Are you ready to spring into action?
WE'VE been battered by wild wintry storms over the last few months, and the freshness of spring seems a long way off when you're battening down the hatches.
But if you look closely you'll see woods are already humming with life and there are tiny clues that spring is just around the corner, says Danielle Wesley from the Woodland Trust - so why don't you wrap up warm and head out to see if you can find them? Here are a few clues: Trees springing into action Hazel and elder are two of the first trees to spring into action. Look out for yellow catkins on hazel trees and dark red elder buds bursting open to reveal the new leaves inside.
Early spring flowers Snowdrops and primroses are some of the first spring flowers to pop up, brightening up bare woods with splashes of white and pale yellow. They are followed by lesser celandines, which look like bright yellow stars dotted across the woodland floor.
If you look very carefully, you might also spot deep green bluebell shoots peeping above the earth to make the most of the early spring sunshine.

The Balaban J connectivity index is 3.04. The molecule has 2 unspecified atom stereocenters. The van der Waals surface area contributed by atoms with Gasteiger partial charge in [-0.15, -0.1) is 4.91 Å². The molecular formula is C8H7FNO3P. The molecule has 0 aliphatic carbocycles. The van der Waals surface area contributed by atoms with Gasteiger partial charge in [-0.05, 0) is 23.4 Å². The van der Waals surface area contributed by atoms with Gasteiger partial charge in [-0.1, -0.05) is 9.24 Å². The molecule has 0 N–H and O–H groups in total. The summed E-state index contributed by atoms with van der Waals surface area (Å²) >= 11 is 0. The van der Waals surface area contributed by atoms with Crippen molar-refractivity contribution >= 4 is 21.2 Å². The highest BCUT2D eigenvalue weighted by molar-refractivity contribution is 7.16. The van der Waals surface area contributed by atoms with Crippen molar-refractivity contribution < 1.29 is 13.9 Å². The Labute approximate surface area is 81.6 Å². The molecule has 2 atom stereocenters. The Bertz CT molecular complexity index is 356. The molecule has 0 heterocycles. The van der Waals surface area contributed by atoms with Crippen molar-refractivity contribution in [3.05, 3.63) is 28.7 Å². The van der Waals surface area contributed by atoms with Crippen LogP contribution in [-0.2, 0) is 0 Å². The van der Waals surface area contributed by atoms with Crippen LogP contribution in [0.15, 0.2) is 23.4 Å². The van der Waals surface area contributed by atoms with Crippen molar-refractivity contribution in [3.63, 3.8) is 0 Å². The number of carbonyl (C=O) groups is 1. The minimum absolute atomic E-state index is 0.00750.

Can you hear the birds? Have you heard birds singing early in the morning? This is called the dawn chorus, and it means that spring isn't far away! As the nights get shorter and the days get longer, more and more of our feathery friends will join the choir.
They sing to announce that they've chosen a territory and are ready to start building nests.
Most birds start nesting from April, but some start from as early as the beginning of February!
Watch out for blackbirds, rooks and mistle thrushes getting a head start.
They collect twigs, grass, moss, mud and feathers to make cosy homes, and are all ready to lay their eggs from early March.
Find frogs and frogspawn Frogs start mating from January onwards, so look out for frogspawn in ponds, ditches and slow-moving streams.
The tiny black specks are the eggs, surrounded by balls of jelly that help to protect them from predators.
But there's so much more to discover!
Check out the first signs of spring spotter sheet at www.woodlandtrust.org.uk - and see how many spring signs you can track down and tick off, or let them know what you have found where you are.
FACTFILE | Spring is a symbol of rebirth. | When it is spring in the northern hemisphere it is autumn in the southern hemisphere. | Spring begins on March 21 or 22.
| The first day of spring is called the vernal equinox.
| Vernal is Latin for spring. | Equinox is Latin for equal days. | On the first day of spring, the sunrise and sunset are about 12 hours apart everywhere on the Earth, and the hours of daylight and night are almost equal. Daylight is a little longer.